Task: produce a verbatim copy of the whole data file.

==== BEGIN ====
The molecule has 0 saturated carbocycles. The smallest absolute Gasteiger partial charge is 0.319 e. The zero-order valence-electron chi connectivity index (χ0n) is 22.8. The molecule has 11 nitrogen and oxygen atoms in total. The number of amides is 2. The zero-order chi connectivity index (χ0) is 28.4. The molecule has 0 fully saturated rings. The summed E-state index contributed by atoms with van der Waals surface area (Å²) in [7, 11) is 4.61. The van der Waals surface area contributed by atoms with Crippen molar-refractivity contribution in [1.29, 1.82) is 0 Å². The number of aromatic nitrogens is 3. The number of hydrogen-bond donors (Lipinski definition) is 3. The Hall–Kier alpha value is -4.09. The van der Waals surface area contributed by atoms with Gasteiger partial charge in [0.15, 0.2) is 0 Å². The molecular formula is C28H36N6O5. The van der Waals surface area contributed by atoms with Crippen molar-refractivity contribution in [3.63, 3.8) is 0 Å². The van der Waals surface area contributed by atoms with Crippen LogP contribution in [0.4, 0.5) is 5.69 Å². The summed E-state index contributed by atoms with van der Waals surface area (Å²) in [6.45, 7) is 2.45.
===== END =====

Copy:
The molecule has 0 saturated carbocycles. The smallest absolute Gasteiger partial charge is 0.319 e. The zero-order valence-electron chi connectivity index (χ0n) is 22.8. The molecule has 11 nitrogen and oxygen atoms in total. The number of amides is 2. The zero-order chi connectivity index (χ0) is 28.4. The molecule has 0 fully saturated rings. The summed E-state index contributed by atoms with van der Waals surface area (Å²) in [7, 11) is 4.61. The van der Waals surface area contributed by atoms with Crippen molar-refractivity contribution in [1.29, 1.82) is 0 Å². The number of aromatic nitrogens is 3. The number of hydrogen-bond donors (Lipinski definition) is 3. The Hall–Kier alpha value is -4.09. The van der Waals surface area contributed by atoms with Gasteiger partial charge in [0.15, 0.2) is 0 Å². The molecular formula is C28H36N6O5. The van der Waals surface area contributed by atoms with Crippen molar-refractivity contribution in [3.63, 3.8) is 0 Å². The van der Waals surface area contributed by atoms with Crippen LogP contribution in [0.4, 0.5) is 5.69 Å². The summed E-state index contributed by atoms with van der Waals surface area (Å²) in [6.45, 7) is 2.45.